Biochemistry involves the study of the chemical components of living creatures-from viruses to mammals-to explain how and why chemical reactions happen. Students will learn in detail the molecular components of cells(proteins, lipids, carbohydrates, and nucleic acids) and study the concepts of protein dynamics (kinetics, specificity, and regulation). The laboratory will cover selected techniques of modern protein biochemistry.
CHM 312 - Biochemistry II (4 credits - Lecture and Lab)
Prerequisite: CHM310 or BIO346 &350
This course covers important topics that are not discussed in the first semester of biochemistry. Students will study details of cellular metabolism and its regulation and learn about the information transfer mechanisms in living cells. The laboratory will include studies of biochemical properties of lipids, carbohydrates, and RNA, and an independent research project.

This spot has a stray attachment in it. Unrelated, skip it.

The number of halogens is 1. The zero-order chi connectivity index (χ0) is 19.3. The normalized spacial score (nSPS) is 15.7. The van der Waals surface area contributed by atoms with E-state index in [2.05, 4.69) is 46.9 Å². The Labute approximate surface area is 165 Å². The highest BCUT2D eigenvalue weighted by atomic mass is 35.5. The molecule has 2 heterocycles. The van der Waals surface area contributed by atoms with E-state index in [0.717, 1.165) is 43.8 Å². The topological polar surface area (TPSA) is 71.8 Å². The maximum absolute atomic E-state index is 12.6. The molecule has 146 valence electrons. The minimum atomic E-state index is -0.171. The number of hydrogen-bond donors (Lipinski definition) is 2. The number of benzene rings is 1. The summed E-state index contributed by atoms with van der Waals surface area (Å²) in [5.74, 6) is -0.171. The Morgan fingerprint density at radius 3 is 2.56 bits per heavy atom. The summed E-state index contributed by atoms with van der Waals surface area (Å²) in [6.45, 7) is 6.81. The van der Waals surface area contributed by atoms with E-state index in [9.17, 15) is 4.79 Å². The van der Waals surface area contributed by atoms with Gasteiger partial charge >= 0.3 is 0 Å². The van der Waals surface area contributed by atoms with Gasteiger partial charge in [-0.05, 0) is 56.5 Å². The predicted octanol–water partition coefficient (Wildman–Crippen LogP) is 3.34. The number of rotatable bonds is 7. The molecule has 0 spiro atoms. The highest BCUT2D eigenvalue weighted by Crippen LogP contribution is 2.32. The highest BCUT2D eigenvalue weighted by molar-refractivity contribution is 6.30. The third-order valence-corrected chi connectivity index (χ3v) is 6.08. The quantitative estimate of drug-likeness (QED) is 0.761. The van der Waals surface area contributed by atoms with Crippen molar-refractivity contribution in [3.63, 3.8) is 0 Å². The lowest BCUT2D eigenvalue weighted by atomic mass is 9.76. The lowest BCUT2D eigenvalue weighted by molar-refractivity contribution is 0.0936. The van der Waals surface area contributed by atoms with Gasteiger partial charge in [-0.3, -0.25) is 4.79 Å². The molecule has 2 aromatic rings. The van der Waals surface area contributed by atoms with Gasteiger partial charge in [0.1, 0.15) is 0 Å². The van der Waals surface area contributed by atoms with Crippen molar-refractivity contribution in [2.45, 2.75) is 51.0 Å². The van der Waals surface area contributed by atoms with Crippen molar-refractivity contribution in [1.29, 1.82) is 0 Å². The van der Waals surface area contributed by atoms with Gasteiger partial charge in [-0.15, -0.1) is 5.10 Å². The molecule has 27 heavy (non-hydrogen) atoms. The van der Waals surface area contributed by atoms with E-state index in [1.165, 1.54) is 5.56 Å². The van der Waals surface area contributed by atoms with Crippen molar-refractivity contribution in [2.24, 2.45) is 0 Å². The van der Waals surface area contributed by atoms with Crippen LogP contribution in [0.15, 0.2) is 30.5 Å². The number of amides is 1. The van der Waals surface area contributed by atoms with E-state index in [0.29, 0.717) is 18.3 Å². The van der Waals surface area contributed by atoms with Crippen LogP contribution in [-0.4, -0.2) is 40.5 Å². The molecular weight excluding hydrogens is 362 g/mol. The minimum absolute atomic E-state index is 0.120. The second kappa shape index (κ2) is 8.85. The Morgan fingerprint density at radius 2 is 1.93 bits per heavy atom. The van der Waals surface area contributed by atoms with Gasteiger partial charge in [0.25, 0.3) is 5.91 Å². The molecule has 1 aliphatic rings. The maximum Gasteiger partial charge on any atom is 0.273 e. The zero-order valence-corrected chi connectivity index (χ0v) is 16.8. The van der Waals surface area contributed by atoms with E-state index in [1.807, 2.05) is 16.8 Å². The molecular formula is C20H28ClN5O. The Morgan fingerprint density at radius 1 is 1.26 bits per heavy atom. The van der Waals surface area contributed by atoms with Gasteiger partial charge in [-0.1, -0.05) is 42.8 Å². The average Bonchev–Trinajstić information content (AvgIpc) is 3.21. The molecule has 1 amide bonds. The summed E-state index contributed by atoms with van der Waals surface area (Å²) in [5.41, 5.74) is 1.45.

CHM 314 - Physical Chemistry I (4 credits - Lecture and Lab)
Prerequisite: CHM102, PHY102 & MAT181 or permission of the instructor.
CHM 316 - Physical Chemistry II (4 credits - Lecture and Lab)
Prerequisite: CHM 314 & MAT182 or permission of the instructor.
A study of the law of thermodynamics and their application to solutions and phase equilibria; chemical kinetics; electrochemistry; and an introduction to quantum chemistry (atomic and molecular structure); and statistical mechanics.
CHM 318 - Advanced Biochemistry (3 credits - Lecture)
Prerequisite: CHM 310
The course is designed to study the various biochemical processes of photosynthetic carbon dioxide fixation in higher plants and in photo-synthesis bacteria. Also included is the effect of changing environmental conditions on photosynthesis.
CHM 320 - Advanced Inorganic Chemistry I (4 credits - Lecture and Lab)
Prerequisite: CHM 100, CHM 102, CHM 214, CHM 216 and CHM 230.